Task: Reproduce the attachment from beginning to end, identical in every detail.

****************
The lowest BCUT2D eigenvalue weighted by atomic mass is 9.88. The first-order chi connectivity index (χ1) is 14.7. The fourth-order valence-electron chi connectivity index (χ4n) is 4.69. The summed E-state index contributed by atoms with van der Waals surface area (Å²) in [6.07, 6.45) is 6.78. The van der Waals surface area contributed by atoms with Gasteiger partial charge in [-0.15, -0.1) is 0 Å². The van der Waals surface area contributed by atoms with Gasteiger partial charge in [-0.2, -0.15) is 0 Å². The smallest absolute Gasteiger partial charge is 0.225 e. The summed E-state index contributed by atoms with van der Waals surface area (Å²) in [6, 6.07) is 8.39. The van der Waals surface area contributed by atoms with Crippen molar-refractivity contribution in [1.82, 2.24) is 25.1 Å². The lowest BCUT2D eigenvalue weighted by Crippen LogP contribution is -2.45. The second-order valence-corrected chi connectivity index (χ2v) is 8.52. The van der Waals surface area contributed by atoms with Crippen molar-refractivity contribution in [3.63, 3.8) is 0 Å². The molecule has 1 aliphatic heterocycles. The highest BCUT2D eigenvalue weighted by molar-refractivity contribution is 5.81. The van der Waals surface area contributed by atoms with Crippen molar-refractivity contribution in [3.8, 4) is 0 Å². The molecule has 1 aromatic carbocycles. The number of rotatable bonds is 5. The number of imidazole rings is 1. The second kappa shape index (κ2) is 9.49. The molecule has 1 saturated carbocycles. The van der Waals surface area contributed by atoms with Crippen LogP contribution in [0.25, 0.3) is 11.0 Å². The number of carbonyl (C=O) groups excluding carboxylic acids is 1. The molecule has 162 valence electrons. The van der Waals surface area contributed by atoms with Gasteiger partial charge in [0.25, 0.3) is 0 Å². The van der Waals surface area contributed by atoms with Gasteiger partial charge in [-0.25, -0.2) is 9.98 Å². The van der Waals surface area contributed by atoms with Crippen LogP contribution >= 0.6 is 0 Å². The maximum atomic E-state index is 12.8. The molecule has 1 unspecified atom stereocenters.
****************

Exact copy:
The lowest BCUT2D eigenvalue weighted by atomic mass is 9.88. The first-order chi connectivity index (χ1) is 14.7. The fourth-order valence-electron chi connectivity index (χ4n) is 4.69. The summed E-state index contributed by atoms with van der Waals surface area (Å²) in [6.07, 6.45) is 6.78. The van der Waals surface area contributed by atoms with Gasteiger partial charge in [-0.15, -0.1) is 0 Å². The van der Waals surface area contributed by atoms with Gasteiger partial charge in [-0.2, -0.15) is 0 Å². The smallest absolute Gasteiger partial charge is 0.225 e. The summed E-state index contributed by atoms with van der Waals surface area (Å²) in [6, 6.07) is 8.39. The van der Waals surface area contributed by atoms with Crippen molar-refractivity contribution in [1.82, 2.24) is 25.1 Å². The lowest BCUT2D eigenvalue weighted by Crippen LogP contribution is -2.45. The second-order valence-corrected chi connectivity index (χ2v) is 8.52. The van der Waals surface area contributed by atoms with Crippen molar-refractivity contribution in [3.63, 3.8) is 0 Å². The molecule has 1 aliphatic heterocycles. The highest BCUT2D eigenvalue weighted by molar-refractivity contribution is 5.81. The van der Waals surface area contributed by atoms with Crippen molar-refractivity contribution in [3.8, 4) is 0 Å². The molecule has 1 aromatic carbocycles. The number of rotatable bonds is 5. The number of imidazole rings is 1. The second kappa shape index (κ2) is 9.49. The molecule has 1 saturated carbocycles. The van der Waals surface area contributed by atoms with Crippen LogP contribution in [0.25, 0.3) is 11.0 Å². The number of carbonyl (C=O) groups excluding carboxylic acids is 1. The molecule has 162 valence electrons. The van der Waals surface area contributed by atoms with Gasteiger partial charge in [0.25, 0.3) is 0 Å². The van der Waals surface area contributed by atoms with Gasteiger partial charge in [-0.25, -0.2) is 9.98 Å². The van der Waals surface area contributed by atoms with Crippen LogP contribution >= 0.6 is 0 Å². The maximum atomic E-state index is 12.8. The molecule has 1 unspecified atom stereocenters.